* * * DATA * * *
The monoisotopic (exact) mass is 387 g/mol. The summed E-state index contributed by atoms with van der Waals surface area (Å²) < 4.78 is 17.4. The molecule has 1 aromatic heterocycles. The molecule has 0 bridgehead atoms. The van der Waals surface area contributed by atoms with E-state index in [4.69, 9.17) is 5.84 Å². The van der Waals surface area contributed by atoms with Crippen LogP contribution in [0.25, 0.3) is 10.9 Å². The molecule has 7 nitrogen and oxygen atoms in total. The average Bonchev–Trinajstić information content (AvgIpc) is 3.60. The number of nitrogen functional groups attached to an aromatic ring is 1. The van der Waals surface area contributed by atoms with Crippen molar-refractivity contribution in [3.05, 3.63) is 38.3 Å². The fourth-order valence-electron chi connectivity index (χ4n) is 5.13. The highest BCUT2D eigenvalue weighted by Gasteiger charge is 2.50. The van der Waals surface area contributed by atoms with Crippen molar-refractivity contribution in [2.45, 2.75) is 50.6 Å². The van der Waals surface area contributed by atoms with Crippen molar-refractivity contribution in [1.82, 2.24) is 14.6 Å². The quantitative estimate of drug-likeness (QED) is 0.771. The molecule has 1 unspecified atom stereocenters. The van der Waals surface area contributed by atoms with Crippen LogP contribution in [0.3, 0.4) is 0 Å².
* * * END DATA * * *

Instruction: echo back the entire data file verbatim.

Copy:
The monoisotopic (exact) mass is 387 g/mol. The summed E-state index contributed by atoms with van der Waals surface area (Å²) < 4.78 is 17.4. The molecule has 1 aromatic heterocycles. The molecule has 0 bridgehead atoms. The van der Waals surface area contributed by atoms with E-state index in [4.69, 9.17) is 5.84 Å². The van der Waals surface area contributed by atoms with Crippen LogP contribution in [0.25, 0.3) is 10.9 Å². The molecule has 7 nitrogen and oxygen atoms in total. The average Bonchev–Trinajstić information content (AvgIpc) is 3.60. The number of nitrogen functional groups attached to an aromatic ring is 1. The van der Waals surface area contributed by atoms with Crippen molar-refractivity contribution in [3.05, 3.63) is 38.3 Å². The fourth-order valence-electron chi connectivity index (χ4n) is 5.13. The highest BCUT2D eigenvalue weighted by Gasteiger charge is 2.50. The van der Waals surface area contributed by atoms with Crippen molar-refractivity contribution in [2.45, 2.75) is 50.6 Å². The van der Waals surface area contributed by atoms with Crippen molar-refractivity contribution in [1.82, 2.24) is 14.6 Å². The quantitative estimate of drug-likeness (QED) is 0.771. The molecule has 1 unspecified atom stereocenters. The van der Waals surface area contributed by atoms with Crippen LogP contribution in [0.3, 0.4) is 0 Å².